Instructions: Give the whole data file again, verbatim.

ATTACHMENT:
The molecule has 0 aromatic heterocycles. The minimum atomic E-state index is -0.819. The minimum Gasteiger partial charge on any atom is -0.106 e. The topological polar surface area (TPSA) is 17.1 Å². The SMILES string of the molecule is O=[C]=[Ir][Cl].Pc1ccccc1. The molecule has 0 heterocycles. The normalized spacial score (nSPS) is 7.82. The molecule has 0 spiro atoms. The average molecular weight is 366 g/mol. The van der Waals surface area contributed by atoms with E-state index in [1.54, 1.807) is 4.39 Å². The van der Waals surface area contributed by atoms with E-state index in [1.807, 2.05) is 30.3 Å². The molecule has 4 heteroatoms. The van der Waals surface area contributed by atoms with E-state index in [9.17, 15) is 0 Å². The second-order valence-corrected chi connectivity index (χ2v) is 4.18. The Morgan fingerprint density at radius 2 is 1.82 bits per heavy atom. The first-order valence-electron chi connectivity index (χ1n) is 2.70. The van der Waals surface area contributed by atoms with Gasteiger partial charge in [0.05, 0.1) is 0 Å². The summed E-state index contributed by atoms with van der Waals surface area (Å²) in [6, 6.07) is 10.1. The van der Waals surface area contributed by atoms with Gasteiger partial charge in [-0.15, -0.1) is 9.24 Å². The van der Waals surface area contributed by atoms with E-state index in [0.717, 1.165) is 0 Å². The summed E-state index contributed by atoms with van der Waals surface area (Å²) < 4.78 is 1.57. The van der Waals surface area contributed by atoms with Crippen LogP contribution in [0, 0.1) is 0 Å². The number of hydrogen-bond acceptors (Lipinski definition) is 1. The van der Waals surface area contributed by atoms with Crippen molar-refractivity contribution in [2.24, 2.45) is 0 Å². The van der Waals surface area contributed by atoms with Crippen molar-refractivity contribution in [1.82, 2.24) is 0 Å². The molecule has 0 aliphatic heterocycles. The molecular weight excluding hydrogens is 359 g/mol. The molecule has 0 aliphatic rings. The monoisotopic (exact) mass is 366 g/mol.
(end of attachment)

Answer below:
The molecule has 0 aromatic heterocycles. The minimum atomic E-state index is -0.819. The minimum Gasteiger partial charge on any atom is -0.106 e. The topological polar surface area (TPSA) is 17.1 Å². The SMILES string of the molecule is O=[C]=[Ir][Cl].Pc1ccccc1. The molecule has 0 heterocycles. The normalized spacial score (nSPS) is 7.82. The molecule has 0 spiro atoms. The average molecular weight is 366 g/mol. The van der Waals surface area contributed by atoms with E-state index in [1.54, 1.807) is 4.39 Å². The van der Waals surface area contributed by atoms with E-state index in [1.807, 2.05) is 30.3 Å². The molecule has 4 heteroatoms. The van der Waals surface area contributed by atoms with E-state index in [9.17, 15) is 0 Å². The second-order valence-corrected chi connectivity index (χ2v) is 4.18. The Morgan fingerprint density at radius 2 is 1.82 bits per heavy atom. The first-order valence-electron chi connectivity index (χ1n) is 2.70. The van der Waals surface area contributed by atoms with Gasteiger partial charge in [0.05, 0.1) is 0 Å². The summed E-state index contributed by atoms with van der Waals surface area (Å²) in [6, 6.07) is 10.1. The van der Waals surface area contributed by atoms with Gasteiger partial charge in [-0.15, -0.1) is 9.24 Å². The van der Waals surface area contributed by atoms with E-state index in [0.717, 1.165) is 0 Å². The summed E-state index contributed by atoms with van der Waals surface area (Å²) < 4.78 is 1.57. The van der Waals surface area contributed by atoms with Crippen LogP contribution in [0, 0.1) is 0 Å². The number of hydrogen-bond acceptors (Lipinski definition) is 1. The van der Waals surface area contributed by atoms with Crippen molar-refractivity contribution in [2.24, 2.45) is 0 Å². The van der Waals surface area contributed by atoms with Crippen molar-refractivity contribution in [1.82, 2.24) is 0 Å². The molecule has 0 aliphatic heterocycles. The molecular weight excluding hydrogens is 359 g/mol. The molecule has 0 aliphatic rings. The monoisotopic (exact) mass is 366 g/mol.